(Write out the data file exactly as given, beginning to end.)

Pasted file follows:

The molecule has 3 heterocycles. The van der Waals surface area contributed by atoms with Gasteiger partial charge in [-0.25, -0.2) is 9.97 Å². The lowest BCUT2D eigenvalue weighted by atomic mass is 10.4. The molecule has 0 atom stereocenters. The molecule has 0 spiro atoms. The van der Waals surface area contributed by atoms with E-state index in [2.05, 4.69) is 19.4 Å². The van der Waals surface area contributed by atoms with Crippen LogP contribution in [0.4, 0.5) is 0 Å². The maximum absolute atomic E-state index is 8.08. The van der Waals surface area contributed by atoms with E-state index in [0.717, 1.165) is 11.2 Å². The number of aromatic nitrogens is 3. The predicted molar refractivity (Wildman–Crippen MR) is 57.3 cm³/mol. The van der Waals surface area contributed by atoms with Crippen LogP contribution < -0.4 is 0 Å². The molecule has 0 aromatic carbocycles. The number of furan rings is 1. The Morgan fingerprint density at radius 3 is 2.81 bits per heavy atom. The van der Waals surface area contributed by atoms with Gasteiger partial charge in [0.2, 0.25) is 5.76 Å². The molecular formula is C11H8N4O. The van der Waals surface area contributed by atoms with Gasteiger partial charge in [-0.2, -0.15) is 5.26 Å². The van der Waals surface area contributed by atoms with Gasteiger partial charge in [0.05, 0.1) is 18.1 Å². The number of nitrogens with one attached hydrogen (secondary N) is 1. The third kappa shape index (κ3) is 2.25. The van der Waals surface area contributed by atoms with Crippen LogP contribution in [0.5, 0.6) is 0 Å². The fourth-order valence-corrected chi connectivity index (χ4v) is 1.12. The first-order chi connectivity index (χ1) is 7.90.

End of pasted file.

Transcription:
The molecule has 3 heterocycles. The van der Waals surface area contributed by atoms with Gasteiger partial charge in [-0.25, -0.2) is 9.97 Å². The lowest BCUT2D eigenvalue weighted by atomic mass is 10.4. The molecule has 0 atom stereocenters. The molecule has 0 spiro atoms. The van der Waals surface area contributed by atoms with E-state index in [2.05, 4.69) is 19.4 Å². The van der Waals surface area contributed by atoms with Crippen LogP contribution in [0.4, 0.5) is 0 Å². The maximum absolute atomic E-state index is 8.08. The van der Waals surface area contributed by atoms with E-state index in [0.717, 1.165) is 11.2 Å². The number of aromatic nitrogens is 3. The predicted molar refractivity (Wildman–Crippen MR) is 57.3 cm³/mol. The van der Waals surface area contributed by atoms with Crippen LogP contribution < -0.4 is 0 Å². The molecule has 0 aromatic carbocycles. The number of furan rings is 1. The Morgan fingerprint density at radius 3 is 2.81 bits per heavy atom. The van der Waals surface area contributed by atoms with Gasteiger partial charge in [0.2, 0.25) is 5.76 Å². The molecular formula is C11H8N4O. The van der Waals surface area contributed by atoms with Gasteiger partial charge in [-0.2, -0.15) is 5.26 Å². The van der Waals surface area contributed by atoms with Gasteiger partial charge in [0.05, 0.1) is 18.1 Å². The number of nitrogens with one attached hydrogen (secondary N) is 1. The third kappa shape index (κ3) is 2.25. The van der Waals surface area contributed by atoms with Crippen LogP contribution in [0.5, 0.6) is 0 Å². The fourth-order valence-corrected chi connectivity index (χ4v) is 1.12. The first-order chi connectivity index (χ1) is 7.90.